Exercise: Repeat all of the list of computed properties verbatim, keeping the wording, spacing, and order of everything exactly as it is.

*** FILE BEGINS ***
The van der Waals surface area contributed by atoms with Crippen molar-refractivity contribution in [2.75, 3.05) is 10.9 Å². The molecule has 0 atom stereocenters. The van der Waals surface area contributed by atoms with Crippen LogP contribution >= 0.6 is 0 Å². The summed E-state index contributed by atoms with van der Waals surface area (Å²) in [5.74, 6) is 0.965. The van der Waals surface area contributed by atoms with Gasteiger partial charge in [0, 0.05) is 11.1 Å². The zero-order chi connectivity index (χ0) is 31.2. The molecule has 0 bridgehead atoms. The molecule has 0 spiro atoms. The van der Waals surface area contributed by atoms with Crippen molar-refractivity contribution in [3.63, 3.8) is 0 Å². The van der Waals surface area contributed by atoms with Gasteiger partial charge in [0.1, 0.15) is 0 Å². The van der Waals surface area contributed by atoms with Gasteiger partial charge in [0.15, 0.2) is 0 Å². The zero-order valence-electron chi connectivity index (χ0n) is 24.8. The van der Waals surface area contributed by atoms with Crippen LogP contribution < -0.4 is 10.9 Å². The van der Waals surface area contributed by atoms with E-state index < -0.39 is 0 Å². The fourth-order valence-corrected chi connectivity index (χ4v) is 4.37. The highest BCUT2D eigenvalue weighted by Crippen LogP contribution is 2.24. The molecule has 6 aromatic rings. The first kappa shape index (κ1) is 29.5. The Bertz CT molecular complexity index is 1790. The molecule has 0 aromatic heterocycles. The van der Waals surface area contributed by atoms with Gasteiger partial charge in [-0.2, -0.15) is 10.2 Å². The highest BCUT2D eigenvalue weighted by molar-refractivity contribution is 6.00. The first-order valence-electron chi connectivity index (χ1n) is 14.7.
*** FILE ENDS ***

The van der Waals surface area contributed by atoms with Crippen molar-refractivity contribution in [2.75, 3.05) is 10.9 Å². The molecule has 0 atom stereocenters. The van der Waals surface area contributed by atoms with Crippen LogP contribution >= 0.6 is 0 Å². The summed E-state index contributed by atoms with van der Waals surface area (Å²) in [5.74, 6) is 0.965. The van der Waals surface area contributed by atoms with Gasteiger partial charge in [0, 0.05) is 11.1 Å². The zero-order chi connectivity index (χ0) is 31.2. The molecule has 0 bridgehead atoms. The molecule has 0 spiro atoms. The van der Waals surface area contributed by atoms with Crippen molar-refractivity contribution in [3.63, 3.8) is 0 Å². The van der Waals surface area contributed by atoms with Gasteiger partial charge in [0.1, 0.15) is 0 Å². The van der Waals surface area contributed by atoms with Gasteiger partial charge in [0.15, 0.2) is 0 Å². The zero-order valence-electron chi connectivity index (χ0n) is 24.8. The van der Waals surface area contributed by atoms with Crippen LogP contribution < -0.4 is 10.9 Å². The van der Waals surface area contributed by atoms with E-state index < -0.39 is 0 Å². The fourth-order valence-corrected chi connectivity index (χ4v) is 4.37. The highest BCUT2D eigenvalue weighted by Crippen LogP contribution is 2.24. The molecule has 6 aromatic rings. The first kappa shape index (κ1) is 29.5. The Bertz CT molecular complexity index is 1790. The molecule has 0 aromatic heterocycles. The van der Waals surface area contributed by atoms with Gasteiger partial charge in [-0.2, -0.15) is 10.2 Å². The highest BCUT2D eigenvalue weighted by molar-refractivity contribution is 6.00. The first-order valence-electron chi connectivity index (χ1n) is 14.7.